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From latin corollarĭum, corollary is a proposal resulting from the above (having been previously demonstrated) and which therefore requires no particular evidence. Means that a corollary is an obvious or inevitable conclusion drawn from some history.

Examples: "the corollary of smoking three packs of cigarettes a day is a disease of the lungs", "the decline of the team is the corollary of several years of mismanagement," "the resignation of Senator after the scandal is nothing other than the corollary of the situation which erupted last Wednesday», «the corollary could not be different: three demonstrators were released for lack of merit.

In common parlance, a corollary appears as something logical or inevitable account in light of the previous facts. A football player discussed with the Technical Director of his team during a workout. The next day, he publicly criticized coach. The third day, he was absent without notifying the team. The corollary of this situation is that the coach away from the player on the team and stop him attention.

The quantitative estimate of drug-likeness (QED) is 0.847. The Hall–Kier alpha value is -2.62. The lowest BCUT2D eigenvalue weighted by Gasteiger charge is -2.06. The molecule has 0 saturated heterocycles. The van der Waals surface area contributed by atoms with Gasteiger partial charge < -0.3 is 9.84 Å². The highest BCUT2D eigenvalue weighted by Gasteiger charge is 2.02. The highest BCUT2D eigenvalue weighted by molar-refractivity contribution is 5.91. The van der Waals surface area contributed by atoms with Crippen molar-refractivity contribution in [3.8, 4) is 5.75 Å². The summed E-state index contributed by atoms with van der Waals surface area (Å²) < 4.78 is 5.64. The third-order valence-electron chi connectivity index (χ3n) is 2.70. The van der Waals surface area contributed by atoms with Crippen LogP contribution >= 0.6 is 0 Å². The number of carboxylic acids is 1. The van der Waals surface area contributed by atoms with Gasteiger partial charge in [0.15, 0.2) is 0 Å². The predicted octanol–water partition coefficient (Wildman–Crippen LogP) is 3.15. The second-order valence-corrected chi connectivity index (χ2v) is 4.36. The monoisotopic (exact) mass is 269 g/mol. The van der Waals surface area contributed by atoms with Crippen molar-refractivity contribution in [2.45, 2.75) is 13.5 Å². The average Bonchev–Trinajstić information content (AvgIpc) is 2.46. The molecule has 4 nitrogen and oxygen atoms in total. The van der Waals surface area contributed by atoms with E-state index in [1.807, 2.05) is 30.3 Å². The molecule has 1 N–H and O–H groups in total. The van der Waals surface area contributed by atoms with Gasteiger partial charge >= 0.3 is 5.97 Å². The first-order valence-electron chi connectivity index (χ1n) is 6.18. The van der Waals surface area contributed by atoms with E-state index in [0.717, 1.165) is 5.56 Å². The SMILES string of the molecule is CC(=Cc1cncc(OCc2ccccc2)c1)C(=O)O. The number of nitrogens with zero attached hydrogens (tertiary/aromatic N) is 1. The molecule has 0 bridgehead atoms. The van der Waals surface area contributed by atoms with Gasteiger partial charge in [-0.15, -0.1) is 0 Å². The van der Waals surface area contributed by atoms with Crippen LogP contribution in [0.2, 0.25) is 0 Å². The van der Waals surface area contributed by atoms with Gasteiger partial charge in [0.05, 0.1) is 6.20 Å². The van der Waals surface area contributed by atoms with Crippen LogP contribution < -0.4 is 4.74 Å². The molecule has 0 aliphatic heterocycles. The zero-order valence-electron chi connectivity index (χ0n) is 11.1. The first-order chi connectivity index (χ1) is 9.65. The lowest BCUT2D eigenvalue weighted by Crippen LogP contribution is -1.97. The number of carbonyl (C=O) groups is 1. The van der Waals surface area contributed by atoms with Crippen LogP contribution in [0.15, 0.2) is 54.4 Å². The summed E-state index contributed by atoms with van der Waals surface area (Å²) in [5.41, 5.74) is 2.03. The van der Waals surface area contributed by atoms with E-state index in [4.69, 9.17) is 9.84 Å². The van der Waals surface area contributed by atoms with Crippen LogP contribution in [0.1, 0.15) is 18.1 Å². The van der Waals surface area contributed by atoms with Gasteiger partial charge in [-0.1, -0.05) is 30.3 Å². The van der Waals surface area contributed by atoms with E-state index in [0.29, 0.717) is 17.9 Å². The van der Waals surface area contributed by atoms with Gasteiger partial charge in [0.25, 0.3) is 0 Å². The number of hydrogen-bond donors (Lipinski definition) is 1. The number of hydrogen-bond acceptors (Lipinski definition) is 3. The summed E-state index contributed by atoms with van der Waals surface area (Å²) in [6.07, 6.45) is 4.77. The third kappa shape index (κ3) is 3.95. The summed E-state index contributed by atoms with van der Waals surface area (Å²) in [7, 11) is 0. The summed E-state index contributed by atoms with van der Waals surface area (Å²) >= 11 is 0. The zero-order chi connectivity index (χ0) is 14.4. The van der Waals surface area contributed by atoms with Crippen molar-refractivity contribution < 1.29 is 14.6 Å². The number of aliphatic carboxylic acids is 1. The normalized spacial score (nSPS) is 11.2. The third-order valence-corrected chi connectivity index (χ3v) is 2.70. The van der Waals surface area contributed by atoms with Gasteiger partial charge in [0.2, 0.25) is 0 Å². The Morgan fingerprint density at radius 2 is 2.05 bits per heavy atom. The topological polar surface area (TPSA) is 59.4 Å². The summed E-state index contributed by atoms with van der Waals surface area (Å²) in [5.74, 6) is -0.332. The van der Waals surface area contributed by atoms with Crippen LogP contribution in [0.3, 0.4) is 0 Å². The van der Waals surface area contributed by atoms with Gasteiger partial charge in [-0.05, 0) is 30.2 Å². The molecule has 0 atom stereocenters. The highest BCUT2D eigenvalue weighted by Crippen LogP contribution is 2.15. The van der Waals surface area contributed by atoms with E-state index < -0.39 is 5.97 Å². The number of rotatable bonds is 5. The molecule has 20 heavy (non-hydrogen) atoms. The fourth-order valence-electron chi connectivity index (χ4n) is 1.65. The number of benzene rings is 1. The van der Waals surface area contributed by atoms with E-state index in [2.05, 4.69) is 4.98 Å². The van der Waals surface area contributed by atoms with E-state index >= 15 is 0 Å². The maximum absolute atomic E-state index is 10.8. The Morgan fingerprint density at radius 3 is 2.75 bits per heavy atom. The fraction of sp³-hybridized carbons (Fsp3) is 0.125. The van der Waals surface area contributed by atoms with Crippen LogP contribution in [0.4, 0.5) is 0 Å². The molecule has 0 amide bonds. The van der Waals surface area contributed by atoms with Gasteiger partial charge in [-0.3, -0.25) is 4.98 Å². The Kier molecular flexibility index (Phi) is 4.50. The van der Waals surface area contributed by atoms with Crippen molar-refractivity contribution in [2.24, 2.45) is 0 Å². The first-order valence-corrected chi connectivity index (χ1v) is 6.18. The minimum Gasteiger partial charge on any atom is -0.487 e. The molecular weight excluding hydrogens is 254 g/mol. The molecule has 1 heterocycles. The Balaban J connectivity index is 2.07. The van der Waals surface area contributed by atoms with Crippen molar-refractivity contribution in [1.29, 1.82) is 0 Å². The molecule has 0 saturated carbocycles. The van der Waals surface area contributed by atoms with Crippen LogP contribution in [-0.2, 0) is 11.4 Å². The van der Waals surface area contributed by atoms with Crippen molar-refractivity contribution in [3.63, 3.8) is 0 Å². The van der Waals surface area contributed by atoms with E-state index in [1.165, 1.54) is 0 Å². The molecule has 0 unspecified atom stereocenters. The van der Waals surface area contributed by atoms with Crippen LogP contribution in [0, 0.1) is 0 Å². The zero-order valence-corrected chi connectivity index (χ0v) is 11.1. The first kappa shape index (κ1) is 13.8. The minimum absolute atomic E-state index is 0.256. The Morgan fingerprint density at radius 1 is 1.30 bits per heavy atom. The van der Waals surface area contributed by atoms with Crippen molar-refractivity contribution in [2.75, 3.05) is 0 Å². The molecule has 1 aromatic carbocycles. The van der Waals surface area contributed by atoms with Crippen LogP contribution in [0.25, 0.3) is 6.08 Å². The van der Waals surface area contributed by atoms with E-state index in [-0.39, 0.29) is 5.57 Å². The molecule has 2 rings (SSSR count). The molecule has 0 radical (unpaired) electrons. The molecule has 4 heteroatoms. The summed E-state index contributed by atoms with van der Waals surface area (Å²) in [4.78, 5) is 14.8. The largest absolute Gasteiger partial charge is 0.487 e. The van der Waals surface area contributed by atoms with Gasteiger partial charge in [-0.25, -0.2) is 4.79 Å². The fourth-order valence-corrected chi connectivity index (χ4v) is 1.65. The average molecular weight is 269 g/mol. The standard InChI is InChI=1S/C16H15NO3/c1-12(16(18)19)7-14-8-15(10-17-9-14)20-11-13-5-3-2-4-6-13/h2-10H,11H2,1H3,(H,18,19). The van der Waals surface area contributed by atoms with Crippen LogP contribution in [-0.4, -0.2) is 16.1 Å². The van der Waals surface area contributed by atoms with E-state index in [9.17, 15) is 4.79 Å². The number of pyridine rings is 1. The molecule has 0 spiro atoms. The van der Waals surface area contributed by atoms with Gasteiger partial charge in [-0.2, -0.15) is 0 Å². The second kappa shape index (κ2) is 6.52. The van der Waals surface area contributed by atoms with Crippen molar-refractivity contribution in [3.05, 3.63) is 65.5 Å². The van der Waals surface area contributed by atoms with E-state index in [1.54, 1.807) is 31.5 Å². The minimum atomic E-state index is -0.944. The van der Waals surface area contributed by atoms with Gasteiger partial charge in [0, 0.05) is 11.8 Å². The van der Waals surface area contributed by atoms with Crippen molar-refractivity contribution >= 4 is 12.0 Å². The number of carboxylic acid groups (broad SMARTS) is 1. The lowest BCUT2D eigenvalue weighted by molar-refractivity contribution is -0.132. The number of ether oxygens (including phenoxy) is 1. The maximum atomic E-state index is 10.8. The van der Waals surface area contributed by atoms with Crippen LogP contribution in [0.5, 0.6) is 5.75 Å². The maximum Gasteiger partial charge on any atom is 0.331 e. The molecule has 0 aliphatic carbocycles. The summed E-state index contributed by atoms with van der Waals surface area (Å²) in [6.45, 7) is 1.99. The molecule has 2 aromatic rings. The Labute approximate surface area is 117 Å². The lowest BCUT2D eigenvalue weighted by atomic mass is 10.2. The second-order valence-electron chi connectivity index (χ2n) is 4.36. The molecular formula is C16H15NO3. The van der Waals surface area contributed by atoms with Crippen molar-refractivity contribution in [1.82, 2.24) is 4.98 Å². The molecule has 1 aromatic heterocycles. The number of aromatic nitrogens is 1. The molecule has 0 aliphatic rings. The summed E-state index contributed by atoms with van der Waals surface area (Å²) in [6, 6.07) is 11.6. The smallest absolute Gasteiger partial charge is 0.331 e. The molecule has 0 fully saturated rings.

In the field of logic and mathematics, the corollary is evidence of an already proven theorem and for which it is useless to make an effort in his demonstration. If we claim that all the Interior angles of a square are right angles (90 °) and that all the squares have four corners, a corollary of these statements is that the Interior angles of a square total 360 ° (an angle of 90 ° + angle + 90 ° + a 90 ° + 90 ° angle = 360 °).